Are sticky floors actually making you sick?
No one likes walking on a sticky floor. The tacky suction as it grips your shoes. The unpleasant squelching noise as you pull your foot away to take your next step. What’s worse, anyone walking over the floor is going to think it’s dirty. That’s even more frustrating when you know that not only is the floor clean, but it might be the cleaner or disinfectant itself that’s causing it to be sticky.
But one of the biggest dangers is one you can’t see or feel. Sticky floors are also an ideal place for biofilms to grow. These bacteria-rich films can cause infections both acute and chronic. Biofilms can also produce and trap odors. They can also be very resistant to antimicrobial agents and disinfectants1.
How are Biofilms Formed?
1. Planktonic (free-swimming) bacteria attach to a surface. Sticky residue on a floor helps facilitate this.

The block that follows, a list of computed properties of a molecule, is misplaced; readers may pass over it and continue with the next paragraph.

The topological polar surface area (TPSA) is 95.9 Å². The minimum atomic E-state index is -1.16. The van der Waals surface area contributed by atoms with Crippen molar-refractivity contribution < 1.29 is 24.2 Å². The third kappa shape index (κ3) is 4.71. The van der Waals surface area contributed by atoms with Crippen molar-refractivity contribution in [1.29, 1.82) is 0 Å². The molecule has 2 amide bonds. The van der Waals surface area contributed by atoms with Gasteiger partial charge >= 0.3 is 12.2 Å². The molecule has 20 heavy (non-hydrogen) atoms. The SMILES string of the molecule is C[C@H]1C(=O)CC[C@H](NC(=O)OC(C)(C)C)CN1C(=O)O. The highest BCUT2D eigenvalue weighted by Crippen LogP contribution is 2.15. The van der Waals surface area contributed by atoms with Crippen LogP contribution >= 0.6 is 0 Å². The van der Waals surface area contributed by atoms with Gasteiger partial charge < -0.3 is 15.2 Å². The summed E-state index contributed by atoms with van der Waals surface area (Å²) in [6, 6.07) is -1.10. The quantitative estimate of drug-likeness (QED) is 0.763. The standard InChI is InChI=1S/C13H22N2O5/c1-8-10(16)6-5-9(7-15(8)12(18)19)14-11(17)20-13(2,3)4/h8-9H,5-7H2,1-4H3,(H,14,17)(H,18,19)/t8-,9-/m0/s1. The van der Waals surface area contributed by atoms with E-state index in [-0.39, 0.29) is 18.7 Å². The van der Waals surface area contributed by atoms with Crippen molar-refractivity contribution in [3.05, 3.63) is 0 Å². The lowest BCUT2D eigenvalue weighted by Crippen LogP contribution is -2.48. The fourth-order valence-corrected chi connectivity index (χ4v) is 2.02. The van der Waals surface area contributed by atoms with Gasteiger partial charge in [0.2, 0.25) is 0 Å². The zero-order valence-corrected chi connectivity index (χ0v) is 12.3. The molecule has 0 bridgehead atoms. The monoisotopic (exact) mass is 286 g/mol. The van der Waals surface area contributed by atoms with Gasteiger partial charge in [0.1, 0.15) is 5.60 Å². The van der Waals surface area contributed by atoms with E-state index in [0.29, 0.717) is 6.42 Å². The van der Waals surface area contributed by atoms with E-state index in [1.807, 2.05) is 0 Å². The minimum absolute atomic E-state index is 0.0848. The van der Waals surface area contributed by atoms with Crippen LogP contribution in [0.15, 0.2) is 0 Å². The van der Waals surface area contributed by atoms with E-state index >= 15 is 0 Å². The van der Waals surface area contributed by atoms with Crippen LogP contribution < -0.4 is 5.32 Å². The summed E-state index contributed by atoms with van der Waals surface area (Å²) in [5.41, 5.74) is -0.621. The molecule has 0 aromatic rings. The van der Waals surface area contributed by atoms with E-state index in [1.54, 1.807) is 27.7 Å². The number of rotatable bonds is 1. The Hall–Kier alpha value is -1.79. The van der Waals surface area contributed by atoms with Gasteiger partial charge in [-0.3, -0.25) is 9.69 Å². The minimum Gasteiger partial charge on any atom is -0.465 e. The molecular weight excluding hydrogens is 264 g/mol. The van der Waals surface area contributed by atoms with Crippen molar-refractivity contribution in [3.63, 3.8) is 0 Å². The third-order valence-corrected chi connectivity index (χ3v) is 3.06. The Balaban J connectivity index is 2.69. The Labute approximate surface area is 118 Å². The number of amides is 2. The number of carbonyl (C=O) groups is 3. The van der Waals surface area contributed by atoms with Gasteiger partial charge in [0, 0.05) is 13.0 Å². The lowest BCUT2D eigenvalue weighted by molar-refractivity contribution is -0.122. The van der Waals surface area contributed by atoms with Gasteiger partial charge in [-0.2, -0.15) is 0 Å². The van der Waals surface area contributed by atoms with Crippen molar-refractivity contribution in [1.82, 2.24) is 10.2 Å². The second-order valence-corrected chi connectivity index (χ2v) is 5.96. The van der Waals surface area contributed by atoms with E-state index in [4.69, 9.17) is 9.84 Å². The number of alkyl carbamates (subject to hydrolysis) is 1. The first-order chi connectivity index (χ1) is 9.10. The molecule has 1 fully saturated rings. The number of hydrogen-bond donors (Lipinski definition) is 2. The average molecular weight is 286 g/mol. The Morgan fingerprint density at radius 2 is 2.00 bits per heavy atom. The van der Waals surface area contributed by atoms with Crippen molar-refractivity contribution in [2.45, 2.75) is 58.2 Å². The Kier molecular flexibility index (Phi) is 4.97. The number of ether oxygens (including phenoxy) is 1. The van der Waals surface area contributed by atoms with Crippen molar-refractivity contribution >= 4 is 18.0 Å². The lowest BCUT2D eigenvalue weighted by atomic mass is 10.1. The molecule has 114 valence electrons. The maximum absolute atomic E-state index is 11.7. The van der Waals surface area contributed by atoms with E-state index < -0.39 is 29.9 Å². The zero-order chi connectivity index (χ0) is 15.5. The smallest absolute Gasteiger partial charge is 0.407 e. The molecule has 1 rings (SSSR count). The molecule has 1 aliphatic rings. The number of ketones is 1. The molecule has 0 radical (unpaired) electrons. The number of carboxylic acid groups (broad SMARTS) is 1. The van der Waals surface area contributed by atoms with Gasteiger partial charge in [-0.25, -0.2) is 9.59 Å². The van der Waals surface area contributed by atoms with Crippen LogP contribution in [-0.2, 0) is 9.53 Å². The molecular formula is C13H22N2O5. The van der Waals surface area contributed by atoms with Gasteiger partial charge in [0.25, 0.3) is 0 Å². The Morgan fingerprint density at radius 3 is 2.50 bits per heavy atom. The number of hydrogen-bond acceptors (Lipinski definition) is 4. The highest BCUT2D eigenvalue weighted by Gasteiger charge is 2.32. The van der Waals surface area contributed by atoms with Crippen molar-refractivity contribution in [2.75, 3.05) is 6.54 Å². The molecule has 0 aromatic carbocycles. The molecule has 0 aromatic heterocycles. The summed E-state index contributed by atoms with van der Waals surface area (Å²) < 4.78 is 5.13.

2. Bacteria attach to a surface via sugary substance (EPS). The EPS coats the bacteria and attaches it to other cells and other substances. Cells can share genetic material and have an organized structure.
3. Biofilm grows, matures and thickens. Biofilms can cause billions of damage each year by damaging equipment and facilities and causing infectious diseases.2
The good news is that there are cleaning products that don’t leave sticky residue behind, and can help remove built-up biofilms as part of a restoration process. For more information on how residue is formed, and how to combat it, get our free E-book, Preventing Dirty, Sticky, Slippery Floors for free just by filling out the form on this page.
3. Donlan, R. M. (2002). Biofilms: Microbial Life on Surfaces. Emerging Infectious Diseases, 8(9), 881-890
8. Jacoby-Garrett, P. (n.d.) What are Biofilms? – Definition Formation and Examples [Video File]. Retrieved from: study.com/academy/lesson/what-are-biofilms-definition-formation-examples.html